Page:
Dylan McDermott's Favorite Thing About His 'AHS' Return? Fitting Into His Original Wardrobe

Dylan McDermott first portrayed the character of Dr. Ben Harmon in 2011 when he starred in season one of American Horror Story, "Murder House."

Since then he has taken multiple roles in the franchise, much like his fellow co-stars. But it is Ben he has returned to the most, first in the show's eighth season, "Apocalypse," and most recently in spin-off American Horror Stories in the finale "Game Over."

It may have been a decade since he originally portrayed the character, but to McDermott it feels like only yesterday that he first stepped out on the set of "Murder House."

Speaking with Newsweek about his return, the actor admitted it is "bizarre" to him that so much time has passed since American Horror Story's debut season.

But he claimed his favorite thing about returning to the role of Ben in the spin-off's finale was still being able to fit into his original wardrobe.

"It's so bizarre that it's been 10 years [since] going back to Murder House," he said over Zoom. "You know what I was most happy about? That they saved my wardrobe from 10 years ago and I'm still the same size!

"Considering most people gain a pound a year in their life, I was quite pleased that I was the same size, and I could fit into the same pants!"

Dylan McDermott and Connie Britton in AHS
Dylan McDermott and Connie Britton in "American Horror Story" Season 1 "Murder House." FX

The episode sees Ben trapped in the Murder House as a ghost, unable to find peace after being killed in the haunted LA mansion a decade earlier.

While there, he encounters Michelle (Mercedes Mason) who bought the property to help find inspiration for her "Escape from Murder House" game, and he warns her that if she stays there she will be at risk of becoming a spirit just like him.

Reflecting on what it was like to get back into his character's head, McDermott mused: "Ben Harmon lives in a continued state of torture, so as each year goes by he gets more and more tortured. So, now we're seeing him and he's really at his wits end, he's smoking, he's drinking, he says it: 'I'm dead again.' What could be worse?

"As he also says in the episode, the 'record is skipping over and over again,' the same day of torture forever, so he's in his own little hell certainly. I think it only gets worse for Ben, it doesn't get better."

Before stepping out on set, McDermott was able to share what he felt his character should be like after a decade in the mansion, and luckily he and the creative team were in agreement on Ben's character growth.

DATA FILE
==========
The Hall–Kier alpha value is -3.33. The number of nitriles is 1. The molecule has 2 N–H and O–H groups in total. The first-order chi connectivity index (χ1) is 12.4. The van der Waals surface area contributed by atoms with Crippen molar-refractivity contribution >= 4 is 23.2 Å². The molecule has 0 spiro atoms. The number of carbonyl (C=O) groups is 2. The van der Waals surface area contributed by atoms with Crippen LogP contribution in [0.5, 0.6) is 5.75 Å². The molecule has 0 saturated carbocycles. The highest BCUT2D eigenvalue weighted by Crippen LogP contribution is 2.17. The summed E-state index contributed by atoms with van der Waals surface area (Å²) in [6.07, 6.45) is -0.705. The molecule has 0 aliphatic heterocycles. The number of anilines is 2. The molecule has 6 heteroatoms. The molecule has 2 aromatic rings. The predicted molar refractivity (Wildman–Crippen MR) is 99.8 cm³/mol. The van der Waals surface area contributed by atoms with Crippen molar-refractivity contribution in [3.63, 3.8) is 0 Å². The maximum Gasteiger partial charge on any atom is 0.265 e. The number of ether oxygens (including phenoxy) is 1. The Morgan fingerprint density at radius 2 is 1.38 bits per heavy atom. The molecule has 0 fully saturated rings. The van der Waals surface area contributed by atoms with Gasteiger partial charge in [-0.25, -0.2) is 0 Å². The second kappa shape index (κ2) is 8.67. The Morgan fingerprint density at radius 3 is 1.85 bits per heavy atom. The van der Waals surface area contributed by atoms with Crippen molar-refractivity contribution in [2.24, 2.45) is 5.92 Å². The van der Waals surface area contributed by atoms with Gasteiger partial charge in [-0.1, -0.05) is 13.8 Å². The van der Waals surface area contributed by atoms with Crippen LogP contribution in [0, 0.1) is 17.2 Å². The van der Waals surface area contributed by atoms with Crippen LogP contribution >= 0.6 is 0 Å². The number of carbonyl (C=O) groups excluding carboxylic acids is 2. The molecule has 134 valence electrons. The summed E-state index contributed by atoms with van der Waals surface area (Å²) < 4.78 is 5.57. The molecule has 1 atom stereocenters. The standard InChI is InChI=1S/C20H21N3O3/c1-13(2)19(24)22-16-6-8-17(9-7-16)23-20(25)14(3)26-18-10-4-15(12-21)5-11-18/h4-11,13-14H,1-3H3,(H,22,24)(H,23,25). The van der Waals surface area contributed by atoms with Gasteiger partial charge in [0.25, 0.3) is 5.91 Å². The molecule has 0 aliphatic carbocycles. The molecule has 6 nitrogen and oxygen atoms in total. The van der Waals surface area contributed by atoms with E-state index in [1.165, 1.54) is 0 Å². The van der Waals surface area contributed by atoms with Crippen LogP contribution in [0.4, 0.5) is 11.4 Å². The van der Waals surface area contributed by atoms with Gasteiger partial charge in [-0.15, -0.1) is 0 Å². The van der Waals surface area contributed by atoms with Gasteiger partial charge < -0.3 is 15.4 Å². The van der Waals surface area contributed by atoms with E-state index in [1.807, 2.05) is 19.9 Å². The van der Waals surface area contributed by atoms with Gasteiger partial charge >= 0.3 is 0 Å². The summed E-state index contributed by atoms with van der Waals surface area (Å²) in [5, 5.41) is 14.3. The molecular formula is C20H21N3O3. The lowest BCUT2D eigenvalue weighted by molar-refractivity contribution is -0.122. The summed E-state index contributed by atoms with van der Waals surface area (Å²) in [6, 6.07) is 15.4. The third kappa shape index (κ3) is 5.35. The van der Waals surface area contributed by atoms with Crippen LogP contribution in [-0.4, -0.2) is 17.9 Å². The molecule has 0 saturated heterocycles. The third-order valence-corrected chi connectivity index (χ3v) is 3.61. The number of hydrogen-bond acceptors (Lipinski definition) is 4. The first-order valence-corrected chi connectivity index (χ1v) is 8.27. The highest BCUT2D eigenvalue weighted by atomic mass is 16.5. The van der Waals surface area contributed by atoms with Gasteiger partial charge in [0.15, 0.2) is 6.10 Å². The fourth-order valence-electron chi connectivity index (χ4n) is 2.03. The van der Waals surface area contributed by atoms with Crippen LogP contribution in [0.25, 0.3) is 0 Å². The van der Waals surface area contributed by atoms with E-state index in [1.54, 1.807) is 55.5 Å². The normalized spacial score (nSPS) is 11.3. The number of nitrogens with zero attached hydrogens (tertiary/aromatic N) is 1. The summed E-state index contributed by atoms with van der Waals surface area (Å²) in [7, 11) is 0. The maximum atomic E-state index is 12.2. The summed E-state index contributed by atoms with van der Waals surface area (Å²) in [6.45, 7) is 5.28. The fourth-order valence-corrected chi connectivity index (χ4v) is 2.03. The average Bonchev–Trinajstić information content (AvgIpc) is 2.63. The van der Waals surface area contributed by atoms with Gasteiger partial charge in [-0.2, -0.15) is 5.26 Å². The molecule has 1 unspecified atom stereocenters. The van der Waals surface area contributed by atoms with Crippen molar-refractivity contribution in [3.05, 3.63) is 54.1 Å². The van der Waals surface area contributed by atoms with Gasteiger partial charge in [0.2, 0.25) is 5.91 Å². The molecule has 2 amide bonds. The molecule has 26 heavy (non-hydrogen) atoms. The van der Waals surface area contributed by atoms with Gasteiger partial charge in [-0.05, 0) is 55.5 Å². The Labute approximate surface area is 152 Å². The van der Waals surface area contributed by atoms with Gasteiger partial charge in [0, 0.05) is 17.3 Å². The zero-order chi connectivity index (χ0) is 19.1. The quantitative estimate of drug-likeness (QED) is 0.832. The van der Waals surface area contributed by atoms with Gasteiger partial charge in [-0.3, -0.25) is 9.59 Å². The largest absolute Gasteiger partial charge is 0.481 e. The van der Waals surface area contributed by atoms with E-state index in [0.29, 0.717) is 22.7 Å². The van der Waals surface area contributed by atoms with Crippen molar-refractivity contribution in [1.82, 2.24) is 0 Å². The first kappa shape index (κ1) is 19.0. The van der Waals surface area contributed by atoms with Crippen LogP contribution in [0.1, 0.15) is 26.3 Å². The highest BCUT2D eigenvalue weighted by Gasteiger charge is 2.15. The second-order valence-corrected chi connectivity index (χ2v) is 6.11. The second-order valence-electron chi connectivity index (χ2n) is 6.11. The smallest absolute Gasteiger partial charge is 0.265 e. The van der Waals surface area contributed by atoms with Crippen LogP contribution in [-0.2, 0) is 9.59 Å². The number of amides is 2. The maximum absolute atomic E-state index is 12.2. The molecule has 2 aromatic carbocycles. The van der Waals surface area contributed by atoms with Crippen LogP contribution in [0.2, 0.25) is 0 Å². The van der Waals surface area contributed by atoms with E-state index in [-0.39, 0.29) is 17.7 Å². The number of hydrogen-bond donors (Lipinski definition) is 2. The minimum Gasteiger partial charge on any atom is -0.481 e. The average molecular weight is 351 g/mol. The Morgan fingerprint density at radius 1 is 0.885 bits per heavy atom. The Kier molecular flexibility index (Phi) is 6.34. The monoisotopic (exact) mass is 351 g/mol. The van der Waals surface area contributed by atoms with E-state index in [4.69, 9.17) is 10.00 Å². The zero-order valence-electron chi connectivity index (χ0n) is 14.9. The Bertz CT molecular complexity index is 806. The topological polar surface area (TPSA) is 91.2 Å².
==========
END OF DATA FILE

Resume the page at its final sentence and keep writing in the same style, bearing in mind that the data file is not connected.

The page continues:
"It was pretty clear-cut in terms of what we wanted to do, I wanted Ben to be sort of in that place where he's even more desperate and resigned in a sort of way that this is his fate," he explained.

"He's sort of contrite about his life, and the choices he's made and the dream that he had about his own life and what he could manage and what he could get away with essentially.

"So, I wanted him to be trying to get relief, that's why he smokes, that's why he drinks, he's just trying to find any kind of relief from the daily torture that he lives in.

"That was important for me certainly, and the scriptwriter who I'd worked with a couple of times talked about that, so we were all essentially on the same page."

McDermott stars in the episode with a number of newcomers to the franchise, like Kaia Gerber, Paris Jackson and Sierra McCormick, but the actor said he didn't feel the need to impart any advice on them as an American Horror Story alum.

"You kind of let people be who they are, and they have their own process," he said. "But there's a lot of wonderful young talent coming up, so that was nice to see and to work with them, the next generation if you will. We're passing off the torch."

American Horror Story
Dylan McDermott as Ben Harmon in "American Horror Story" season 8 "Apocalypse. FX

In "Game Over" the infamous Murder House is burned down and turned into condos. While it's not clear whether this is part of Michelle's game or not, McDermott said he hoped it meant Ben's ghost could finally be at peace.

"I don't know what's going to happen to Ben, if that was it. Maybe ashes to ashes and he finally did find some peace, I hope so, I think he's been tortured long enough, personally. So, we'll see what happens, you never know with the mind of Ryan Murphy," he mused.

It was Murphy who convinced McDermott to come back, though as he tells it the show's co-creator didn't need to convince him much.

"Anytime he asks me to do anything I pretty much do [it]," McDermott explained. "My pact with Ryan is I just say yes, I don't have to read it.

"Whatever he wants me to do whether it's American Horror Story or Hollywood, any of the projects that he has, The Politician, I just do it.

"I know he knows who I am as an actor, he knows my strengths and he writes to them so I know I'm in good hands.

"He's doing the most creative work on television right now and will continue to do so. The slate of projects he has upcoming is even more remarkable, so I just say yes."

American Horror Stories is available to stream now on FX on Hulu, and American Horror Story season 10 will air on FX from August 25.